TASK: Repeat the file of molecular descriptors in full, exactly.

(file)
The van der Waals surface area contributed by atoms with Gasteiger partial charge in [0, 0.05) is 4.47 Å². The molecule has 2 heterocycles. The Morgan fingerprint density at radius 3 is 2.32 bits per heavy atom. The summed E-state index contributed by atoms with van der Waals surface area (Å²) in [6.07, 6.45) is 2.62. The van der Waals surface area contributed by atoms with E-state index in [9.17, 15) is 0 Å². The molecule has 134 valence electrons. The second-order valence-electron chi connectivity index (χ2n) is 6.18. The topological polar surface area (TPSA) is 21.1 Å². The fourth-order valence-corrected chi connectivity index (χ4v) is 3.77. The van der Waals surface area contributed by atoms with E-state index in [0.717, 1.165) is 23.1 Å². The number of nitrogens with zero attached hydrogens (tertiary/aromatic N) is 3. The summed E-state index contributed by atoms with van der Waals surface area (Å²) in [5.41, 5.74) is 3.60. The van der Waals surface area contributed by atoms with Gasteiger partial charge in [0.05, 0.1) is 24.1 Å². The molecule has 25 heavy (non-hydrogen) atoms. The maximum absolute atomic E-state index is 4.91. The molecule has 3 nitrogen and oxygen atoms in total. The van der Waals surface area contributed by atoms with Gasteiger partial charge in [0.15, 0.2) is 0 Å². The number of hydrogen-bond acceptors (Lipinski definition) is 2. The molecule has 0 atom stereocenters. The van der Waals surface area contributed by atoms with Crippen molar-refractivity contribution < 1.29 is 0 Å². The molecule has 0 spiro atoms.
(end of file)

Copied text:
The van der Waals surface area contributed by atoms with Gasteiger partial charge in [0, 0.05) is 4.47 Å². The molecule has 2 heterocycles. The Morgan fingerprint density at radius 3 is 2.32 bits per heavy atom. The summed E-state index contributed by atoms with van der Waals surface area (Å²) in [6.07, 6.45) is 2.62. The van der Waals surface area contributed by atoms with E-state index in [9.17, 15) is 0 Å². The molecule has 134 valence electrons. The second-order valence-electron chi connectivity index (χ2n) is 6.18. The topological polar surface area (TPSA) is 21.1 Å². The fourth-order valence-corrected chi connectivity index (χ4v) is 3.77. The van der Waals surface area contributed by atoms with E-state index in [0.717, 1.165) is 23.1 Å². The number of nitrogens with zero attached hydrogens (tertiary/aromatic N) is 3. The summed E-state index contributed by atoms with van der Waals surface area (Å²) in [5.41, 5.74) is 3.60. The van der Waals surface area contributed by atoms with Gasteiger partial charge in [0.05, 0.1) is 24.1 Å². The molecule has 25 heavy (non-hydrogen) atoms. The maximum absolute atomic E-state index is 4.91. The molecule has 3 nitrogen and oxygen atoms in total. The van der Waals surface area contributed by atoms with Gasteiger partial charge in [0.15, 0.2) is 0 Å². The number of hydrogen-bond acceptors (Lipinski definition) is 2. The molecule has 0 atom stereocenters. The van der Waals surface area contributed by atoms with Crippen molar-refractivity contribution < 1.29 is 0 Å². The molecule has 0 spiro atoms.